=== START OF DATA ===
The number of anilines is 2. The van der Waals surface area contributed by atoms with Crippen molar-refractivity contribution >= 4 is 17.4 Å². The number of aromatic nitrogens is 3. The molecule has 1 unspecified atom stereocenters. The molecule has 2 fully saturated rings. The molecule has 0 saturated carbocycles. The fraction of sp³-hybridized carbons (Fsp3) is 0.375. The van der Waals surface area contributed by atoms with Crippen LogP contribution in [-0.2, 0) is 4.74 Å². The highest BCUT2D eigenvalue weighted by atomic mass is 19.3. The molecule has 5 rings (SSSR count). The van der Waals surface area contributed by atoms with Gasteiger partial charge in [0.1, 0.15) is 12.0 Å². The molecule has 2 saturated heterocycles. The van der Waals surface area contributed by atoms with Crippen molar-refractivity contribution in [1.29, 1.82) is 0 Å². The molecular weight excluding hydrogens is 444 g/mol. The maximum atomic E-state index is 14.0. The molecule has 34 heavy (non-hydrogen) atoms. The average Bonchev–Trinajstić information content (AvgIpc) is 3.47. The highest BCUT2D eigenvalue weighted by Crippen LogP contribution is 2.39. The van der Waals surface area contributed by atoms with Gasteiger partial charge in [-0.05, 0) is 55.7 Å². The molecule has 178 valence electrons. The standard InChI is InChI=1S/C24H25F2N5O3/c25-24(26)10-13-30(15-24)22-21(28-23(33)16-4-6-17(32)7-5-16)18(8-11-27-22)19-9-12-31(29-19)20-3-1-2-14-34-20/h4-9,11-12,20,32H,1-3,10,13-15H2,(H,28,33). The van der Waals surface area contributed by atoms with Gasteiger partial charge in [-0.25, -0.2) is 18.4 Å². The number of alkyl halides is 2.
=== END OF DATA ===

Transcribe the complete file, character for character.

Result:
The number of anilines is 2. The van der Waals surface area contributed by atoms with Crippen molar-refractivity contribution >= 4 is 17.4 Å². The number of aromatic nitrogens is 3. The molecule has 1 unspecified atom stereocenters. The molecule has 2 fully saturated rings. The molecule has 0 saturated carbocycles. The fraction of sp³-hybridized carbons (Fsp3) is 0.375. The van der Waals surface area contributed by atoms with Crippen LogP contribution in [-0.2, 0) is 4.74 Å². The highest BCUT2D eigenvalue weighted by atomic mass is 19.3. The molecule has 5 rings (SSSR count). The van der Waals surface area contributed by atoms with Gasteiger partial charge in [0.1, 0.15) is 12.0 Å². The molecule has 2 saturated heterocycles. The van der Waals surface area contributed by atoms with Crippen molar-refractivity contribution in [1.29, 1.82) is 0 Å². The molecular weight excluding hydrogens is 444 g/mol. The maximum atomic E-state index is 14.0. The molecule has 34 heavy (non-hydrogen) atoms. The average Bonchev–Trinajstić information content (AvgIpc) is 3.47. The highest BCUT2D eigenvalue weighted by Crippen LogP contribution is 2.39. The van der Waals surface area contributed by atoms with Gasteiger partial charge in [-0.05, 0) is 55.7 Å². The molecule has 178 valence electrons. The standard InChI is InChI=1S/C24H25F2N5O3/c25-24(26)10-13-30(15-24)22-21(28-23(33)16-4-6-17(32)7-5-16)18(8-11-27-22)19-9-12-31(29-19)20-3-1-2-14-34-20/h4-9,11-12,20,32H,1-3,10,13-15H2,(H,28,33). The van der Waals surface area contributed by atoms with Gasteiger partial charge in [-0.25, -0.2) is 18.4 Å². The number of alkyl halides is 2.